The National Institute of Standards and Technology has accorded its Allen V. Astin Measurement Science Award to E. Clayton Teague of GAITHERSBURG, Md., for his leadership in the design, construction and operation of the NIST Molecular Measuring Machine, the only instrument of its kind in the world.
Teague, an internationally known expert in the field of nanotechnology, and his team began work on M3 in the late 1980s. They aimed to develop a tool that could meet the U.S. microelectronics industry's most advanced measurement requirements in the late 1990s. Now in performance trials, "M3" is designed to measure within one nanometer (billionth of a meter), or about four or five silicon atoms the distance between two points over a square 50 millimeters on a side. The machine's range is roughly equivalent to a dollar bill folded in half. Scanning probe microscopes like the one housed within the innermost core of the onionlike M3 can glimpse individual atoms. But without M3's exacting navigation system, such microscopes can lose their way after traveling only about one-tenth of a millimeter (thousandth of a meter) roughly the diameter of a sand grain.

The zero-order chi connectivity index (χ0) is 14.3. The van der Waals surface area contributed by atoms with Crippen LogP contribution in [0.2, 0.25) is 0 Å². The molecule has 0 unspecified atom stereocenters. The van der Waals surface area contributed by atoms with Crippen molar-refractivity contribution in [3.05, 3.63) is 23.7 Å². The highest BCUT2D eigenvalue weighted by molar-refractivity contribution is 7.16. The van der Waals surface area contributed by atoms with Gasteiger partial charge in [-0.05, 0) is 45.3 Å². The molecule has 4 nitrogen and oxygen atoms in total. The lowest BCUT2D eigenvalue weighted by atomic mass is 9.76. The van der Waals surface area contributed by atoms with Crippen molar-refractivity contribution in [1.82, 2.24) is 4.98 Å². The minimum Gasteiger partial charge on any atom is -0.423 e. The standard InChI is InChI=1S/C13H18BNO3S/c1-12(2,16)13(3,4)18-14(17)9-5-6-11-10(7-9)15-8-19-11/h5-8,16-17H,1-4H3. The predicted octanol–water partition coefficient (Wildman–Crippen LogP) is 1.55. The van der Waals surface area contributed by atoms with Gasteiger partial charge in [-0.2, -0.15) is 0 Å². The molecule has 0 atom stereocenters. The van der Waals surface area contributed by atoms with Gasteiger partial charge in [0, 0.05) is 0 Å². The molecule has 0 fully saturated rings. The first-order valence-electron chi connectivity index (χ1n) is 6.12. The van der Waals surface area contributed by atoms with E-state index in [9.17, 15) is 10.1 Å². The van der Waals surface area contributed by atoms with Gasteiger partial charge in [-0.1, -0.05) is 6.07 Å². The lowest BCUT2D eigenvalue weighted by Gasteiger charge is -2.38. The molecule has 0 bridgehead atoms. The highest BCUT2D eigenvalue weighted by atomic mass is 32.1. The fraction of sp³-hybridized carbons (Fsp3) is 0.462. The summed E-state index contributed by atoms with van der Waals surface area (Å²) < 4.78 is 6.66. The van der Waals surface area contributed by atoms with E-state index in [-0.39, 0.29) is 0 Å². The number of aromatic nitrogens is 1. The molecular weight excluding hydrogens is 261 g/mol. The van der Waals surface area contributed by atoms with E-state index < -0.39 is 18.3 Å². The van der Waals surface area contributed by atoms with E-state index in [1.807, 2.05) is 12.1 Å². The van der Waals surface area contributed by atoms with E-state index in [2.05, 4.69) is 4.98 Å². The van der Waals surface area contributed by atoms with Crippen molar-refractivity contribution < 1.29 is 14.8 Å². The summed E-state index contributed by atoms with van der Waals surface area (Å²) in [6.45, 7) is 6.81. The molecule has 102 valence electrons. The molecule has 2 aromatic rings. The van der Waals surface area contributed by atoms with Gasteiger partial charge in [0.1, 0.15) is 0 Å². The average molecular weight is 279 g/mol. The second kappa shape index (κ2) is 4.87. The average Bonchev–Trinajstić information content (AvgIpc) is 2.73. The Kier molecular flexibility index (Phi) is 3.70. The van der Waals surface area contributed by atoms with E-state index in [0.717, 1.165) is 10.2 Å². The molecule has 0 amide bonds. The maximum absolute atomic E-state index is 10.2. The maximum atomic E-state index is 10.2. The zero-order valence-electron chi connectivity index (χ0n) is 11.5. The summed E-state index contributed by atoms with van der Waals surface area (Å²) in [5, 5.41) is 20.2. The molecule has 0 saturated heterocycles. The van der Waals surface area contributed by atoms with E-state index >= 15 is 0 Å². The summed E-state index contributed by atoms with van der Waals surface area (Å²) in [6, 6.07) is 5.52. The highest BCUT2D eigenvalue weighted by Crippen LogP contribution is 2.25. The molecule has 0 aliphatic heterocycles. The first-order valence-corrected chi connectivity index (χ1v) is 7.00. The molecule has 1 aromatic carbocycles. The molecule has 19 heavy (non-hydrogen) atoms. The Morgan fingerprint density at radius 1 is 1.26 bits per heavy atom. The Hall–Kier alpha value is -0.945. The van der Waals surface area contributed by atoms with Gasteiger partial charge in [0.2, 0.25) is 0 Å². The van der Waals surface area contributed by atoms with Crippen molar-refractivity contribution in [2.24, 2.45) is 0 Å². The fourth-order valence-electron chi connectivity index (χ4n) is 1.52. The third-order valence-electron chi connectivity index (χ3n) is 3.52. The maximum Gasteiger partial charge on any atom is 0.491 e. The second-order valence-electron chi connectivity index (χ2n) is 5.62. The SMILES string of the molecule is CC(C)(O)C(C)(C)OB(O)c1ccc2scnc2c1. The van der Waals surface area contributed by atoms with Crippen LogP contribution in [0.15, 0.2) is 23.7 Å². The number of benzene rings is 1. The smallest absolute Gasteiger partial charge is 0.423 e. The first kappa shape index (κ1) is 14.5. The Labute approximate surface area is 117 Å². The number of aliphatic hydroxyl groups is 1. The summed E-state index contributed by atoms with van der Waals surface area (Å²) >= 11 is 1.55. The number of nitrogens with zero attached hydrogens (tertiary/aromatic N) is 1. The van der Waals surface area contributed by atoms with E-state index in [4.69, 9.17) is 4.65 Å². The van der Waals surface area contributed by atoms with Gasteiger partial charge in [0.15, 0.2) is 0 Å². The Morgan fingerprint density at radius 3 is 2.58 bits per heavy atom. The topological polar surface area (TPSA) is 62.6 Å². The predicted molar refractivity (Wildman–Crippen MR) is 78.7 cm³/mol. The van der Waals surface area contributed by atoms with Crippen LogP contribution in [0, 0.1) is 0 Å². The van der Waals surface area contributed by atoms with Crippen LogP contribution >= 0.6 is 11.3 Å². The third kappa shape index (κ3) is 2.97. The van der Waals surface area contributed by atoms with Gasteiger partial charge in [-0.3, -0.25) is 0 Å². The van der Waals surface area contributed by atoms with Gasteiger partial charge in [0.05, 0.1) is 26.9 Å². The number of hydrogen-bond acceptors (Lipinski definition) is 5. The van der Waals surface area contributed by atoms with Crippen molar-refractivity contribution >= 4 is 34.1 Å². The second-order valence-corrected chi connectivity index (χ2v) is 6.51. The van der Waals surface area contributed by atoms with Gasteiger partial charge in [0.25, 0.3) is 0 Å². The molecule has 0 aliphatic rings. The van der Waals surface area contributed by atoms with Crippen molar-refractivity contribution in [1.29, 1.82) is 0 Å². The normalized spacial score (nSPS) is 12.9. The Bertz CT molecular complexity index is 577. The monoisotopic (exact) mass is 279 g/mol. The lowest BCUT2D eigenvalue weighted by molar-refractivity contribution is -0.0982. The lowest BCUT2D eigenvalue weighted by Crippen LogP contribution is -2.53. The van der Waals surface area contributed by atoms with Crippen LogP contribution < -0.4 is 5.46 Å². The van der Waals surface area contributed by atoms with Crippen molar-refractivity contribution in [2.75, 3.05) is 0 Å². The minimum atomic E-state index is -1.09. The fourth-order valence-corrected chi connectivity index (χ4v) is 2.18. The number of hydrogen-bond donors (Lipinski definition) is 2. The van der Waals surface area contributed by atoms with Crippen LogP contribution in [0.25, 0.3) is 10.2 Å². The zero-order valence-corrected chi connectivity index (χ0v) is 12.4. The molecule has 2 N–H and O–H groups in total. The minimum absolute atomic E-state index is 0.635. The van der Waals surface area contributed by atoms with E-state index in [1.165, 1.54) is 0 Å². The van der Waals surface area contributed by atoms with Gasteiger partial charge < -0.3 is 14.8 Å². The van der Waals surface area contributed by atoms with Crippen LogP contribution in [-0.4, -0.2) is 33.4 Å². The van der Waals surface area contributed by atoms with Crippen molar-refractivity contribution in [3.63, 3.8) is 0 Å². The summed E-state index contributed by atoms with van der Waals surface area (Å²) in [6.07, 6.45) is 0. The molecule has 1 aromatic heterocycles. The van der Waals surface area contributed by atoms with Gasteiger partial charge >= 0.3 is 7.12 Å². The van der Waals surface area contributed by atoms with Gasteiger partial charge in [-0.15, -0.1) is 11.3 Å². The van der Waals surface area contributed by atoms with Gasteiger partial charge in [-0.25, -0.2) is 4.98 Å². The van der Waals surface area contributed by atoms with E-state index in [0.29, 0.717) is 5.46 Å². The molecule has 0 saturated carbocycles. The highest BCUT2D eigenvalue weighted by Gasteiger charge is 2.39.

Teague is a native of Bowdon, Ga. He earned his bachelor's and master's degrees from the Georgia Institute of Technology. He received his doctoral degree from the University of North Texas.
The Astin Award, established in honor of NIST's fifth director, recognizes outstanding achievement in measurement science or in the delivery of measurement services.
As a non-regulatory agency of the Commerce Department's Technology Administration, NIST promotes economic growth by working with industry to develop and apply technology, measurements, and standards.